Book Image

Get Your Hands Dirty on Clean Architecture

By : Tom Hombergs
Book Image

Get Your Hands Dirty on Clean Architecture

By: Tom Hombergs

Overview of this book

Building for maintainability is key to keeping development costs low and processes easy. The second edition of Get Your Hands Dirty on Clean Architecture is here to equip you with the essential skills and knowledge to build maintainable software. With this comprehensive guide, you’ll explore the drawbacks of conventional layered architecture and the advantages of domain-centric styles such as Robert C. Martin's Clean Architecture and Alistair Cockburn's Hexagonal Architecture. Then, you’ll dive into hands-on explanations on how to convert hexagonal architecture into actual code. You'll learn in detail about different mapping strategies between the layers of hexagonal architecture and discover how to assemble the architectural elements into an application. Additionally, you’ll understand how to enforce architecture boundaries, which shortcuts produce what types of technical debt, and how, sometimes, it is a good idea to willingly take on those debts. By the end of this second edition, you'll be armed with a deep understanding of the hexagonal architecture style and be ready to create maintainable web applications that save money and time.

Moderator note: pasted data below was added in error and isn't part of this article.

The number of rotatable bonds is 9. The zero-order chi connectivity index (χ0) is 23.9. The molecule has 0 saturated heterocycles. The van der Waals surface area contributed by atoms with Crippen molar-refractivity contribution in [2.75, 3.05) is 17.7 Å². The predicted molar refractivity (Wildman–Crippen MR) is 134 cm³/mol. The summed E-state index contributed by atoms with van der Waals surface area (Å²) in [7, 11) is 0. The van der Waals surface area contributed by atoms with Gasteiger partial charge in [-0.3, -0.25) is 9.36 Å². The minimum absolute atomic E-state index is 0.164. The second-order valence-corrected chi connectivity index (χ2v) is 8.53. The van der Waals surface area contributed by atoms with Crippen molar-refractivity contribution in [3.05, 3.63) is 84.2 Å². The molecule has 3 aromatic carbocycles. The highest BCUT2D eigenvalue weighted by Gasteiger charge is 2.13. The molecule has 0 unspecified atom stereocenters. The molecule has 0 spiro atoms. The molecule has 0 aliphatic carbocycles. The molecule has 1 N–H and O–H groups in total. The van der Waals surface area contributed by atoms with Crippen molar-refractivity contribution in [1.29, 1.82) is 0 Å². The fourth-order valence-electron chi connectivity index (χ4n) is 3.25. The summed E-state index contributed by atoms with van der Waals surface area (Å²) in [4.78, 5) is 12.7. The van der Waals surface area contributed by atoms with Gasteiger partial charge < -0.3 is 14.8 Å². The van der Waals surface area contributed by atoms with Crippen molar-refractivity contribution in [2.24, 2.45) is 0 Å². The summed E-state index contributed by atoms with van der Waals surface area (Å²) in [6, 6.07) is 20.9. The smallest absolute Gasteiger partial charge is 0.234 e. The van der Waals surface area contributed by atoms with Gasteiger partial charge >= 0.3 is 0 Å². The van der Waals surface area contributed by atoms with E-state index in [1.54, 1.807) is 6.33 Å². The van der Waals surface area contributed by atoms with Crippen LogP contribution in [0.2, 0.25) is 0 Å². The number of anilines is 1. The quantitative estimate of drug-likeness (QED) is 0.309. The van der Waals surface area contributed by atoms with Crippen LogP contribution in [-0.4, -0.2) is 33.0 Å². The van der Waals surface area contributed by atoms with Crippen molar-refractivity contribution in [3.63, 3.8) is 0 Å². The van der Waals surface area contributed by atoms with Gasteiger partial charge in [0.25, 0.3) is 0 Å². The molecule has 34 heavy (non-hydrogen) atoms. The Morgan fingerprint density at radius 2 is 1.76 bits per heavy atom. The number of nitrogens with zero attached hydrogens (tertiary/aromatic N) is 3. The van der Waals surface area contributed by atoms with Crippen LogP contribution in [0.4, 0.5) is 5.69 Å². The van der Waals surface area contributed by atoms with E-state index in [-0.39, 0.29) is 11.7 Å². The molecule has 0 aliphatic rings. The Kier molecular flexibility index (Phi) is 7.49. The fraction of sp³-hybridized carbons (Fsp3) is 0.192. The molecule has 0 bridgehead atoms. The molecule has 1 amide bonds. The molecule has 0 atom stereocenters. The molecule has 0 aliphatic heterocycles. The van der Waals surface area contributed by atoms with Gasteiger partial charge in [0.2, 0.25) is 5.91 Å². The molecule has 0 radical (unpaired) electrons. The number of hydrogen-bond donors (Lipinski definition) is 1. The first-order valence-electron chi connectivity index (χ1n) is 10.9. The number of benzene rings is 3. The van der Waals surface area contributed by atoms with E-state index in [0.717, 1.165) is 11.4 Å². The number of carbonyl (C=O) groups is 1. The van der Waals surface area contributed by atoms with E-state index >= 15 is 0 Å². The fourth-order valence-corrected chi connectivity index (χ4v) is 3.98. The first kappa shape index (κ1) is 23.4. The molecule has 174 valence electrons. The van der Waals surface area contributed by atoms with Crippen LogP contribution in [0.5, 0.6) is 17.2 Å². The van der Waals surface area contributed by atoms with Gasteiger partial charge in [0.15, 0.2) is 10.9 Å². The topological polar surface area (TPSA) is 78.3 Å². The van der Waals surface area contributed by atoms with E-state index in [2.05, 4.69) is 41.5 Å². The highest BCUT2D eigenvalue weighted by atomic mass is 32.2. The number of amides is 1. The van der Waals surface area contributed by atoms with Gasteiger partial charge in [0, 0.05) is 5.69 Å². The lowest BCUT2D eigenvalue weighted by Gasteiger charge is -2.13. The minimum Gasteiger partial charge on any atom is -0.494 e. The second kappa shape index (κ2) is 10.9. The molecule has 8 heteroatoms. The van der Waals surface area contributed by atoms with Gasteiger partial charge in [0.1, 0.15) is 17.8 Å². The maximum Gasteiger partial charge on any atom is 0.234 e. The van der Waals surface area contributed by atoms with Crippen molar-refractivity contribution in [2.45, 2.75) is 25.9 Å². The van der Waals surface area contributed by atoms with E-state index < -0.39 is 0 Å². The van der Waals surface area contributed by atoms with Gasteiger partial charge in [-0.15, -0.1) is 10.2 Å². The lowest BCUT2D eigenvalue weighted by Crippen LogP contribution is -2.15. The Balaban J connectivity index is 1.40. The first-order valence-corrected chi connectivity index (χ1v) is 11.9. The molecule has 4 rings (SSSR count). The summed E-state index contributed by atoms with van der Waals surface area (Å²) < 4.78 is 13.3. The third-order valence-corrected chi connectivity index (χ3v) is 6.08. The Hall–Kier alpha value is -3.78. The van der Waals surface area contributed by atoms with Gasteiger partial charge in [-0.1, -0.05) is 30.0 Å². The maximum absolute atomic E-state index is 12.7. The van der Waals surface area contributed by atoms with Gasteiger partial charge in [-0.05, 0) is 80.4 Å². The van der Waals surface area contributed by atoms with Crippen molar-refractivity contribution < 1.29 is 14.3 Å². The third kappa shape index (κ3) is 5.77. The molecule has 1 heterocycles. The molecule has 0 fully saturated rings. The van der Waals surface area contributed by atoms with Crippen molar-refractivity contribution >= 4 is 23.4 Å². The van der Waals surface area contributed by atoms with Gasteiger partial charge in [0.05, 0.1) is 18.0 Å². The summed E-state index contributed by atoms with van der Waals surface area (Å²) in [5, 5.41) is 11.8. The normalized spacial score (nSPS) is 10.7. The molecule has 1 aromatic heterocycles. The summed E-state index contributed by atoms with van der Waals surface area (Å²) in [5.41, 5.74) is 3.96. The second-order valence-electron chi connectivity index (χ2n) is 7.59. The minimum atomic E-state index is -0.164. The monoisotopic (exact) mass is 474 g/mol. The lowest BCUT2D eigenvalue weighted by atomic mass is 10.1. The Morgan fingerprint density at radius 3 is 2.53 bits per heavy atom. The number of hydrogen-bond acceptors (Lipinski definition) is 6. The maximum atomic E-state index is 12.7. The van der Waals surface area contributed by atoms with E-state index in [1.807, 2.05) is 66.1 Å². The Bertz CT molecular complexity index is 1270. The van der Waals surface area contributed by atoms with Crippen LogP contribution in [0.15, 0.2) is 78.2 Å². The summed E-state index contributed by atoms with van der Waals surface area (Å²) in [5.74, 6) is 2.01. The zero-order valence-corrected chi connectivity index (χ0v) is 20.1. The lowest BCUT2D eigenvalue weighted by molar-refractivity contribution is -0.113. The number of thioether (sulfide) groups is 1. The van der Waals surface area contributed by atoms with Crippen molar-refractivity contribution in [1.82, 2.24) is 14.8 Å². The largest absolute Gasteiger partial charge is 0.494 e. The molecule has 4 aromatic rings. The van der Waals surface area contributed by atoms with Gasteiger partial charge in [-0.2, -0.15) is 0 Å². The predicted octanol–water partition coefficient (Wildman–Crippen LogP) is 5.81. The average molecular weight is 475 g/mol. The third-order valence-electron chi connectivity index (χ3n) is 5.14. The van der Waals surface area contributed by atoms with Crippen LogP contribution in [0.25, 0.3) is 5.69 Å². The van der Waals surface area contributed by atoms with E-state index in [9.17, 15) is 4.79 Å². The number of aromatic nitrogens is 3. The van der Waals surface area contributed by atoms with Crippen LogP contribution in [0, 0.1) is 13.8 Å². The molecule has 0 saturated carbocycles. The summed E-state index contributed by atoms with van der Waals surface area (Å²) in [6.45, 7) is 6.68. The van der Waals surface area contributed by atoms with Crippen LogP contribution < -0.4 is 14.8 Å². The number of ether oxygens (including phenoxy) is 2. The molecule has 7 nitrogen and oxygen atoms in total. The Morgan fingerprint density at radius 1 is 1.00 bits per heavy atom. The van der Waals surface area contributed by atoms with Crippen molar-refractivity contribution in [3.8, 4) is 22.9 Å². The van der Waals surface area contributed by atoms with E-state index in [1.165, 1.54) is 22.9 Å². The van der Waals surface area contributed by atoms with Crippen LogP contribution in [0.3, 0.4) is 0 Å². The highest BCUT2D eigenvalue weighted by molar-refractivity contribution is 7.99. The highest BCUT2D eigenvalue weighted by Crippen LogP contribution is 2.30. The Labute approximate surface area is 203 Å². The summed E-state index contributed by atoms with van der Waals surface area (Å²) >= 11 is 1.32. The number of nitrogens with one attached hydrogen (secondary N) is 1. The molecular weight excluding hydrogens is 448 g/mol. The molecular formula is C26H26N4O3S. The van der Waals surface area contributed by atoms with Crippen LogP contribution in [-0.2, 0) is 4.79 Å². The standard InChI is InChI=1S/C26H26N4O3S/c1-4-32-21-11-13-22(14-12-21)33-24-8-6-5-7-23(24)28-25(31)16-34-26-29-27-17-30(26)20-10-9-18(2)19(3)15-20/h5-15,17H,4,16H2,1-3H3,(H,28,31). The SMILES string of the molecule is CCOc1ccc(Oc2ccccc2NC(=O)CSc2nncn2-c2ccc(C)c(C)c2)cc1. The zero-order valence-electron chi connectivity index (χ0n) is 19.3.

Table of Contents (13 chapters)

Validating Input

Now we are talking about validating input, even though I just claimed that it's not a responsibility of a use case class. I still think, however, that it belongs to the application layer, so this is the place to discuss it.

Why not let the calling adapter validate the input before sending it to the use case? Well, do we want to trust the caller to have validated everything as is needed for the use case? Also, the use case might be called by more than one adapter, so the validation would have to be implemented by each adapter and we might get it wrong or forget it altogether.

The application layer should care about input validation because, well, otherwise it might get invalid input from outside the application core, and this might cause damage to the state of our model.

But where to put the input validation if not in the use case class?

We will let the input model take care of it. For the "Send Money" use case, the input model is the SendMoneyCommand class we...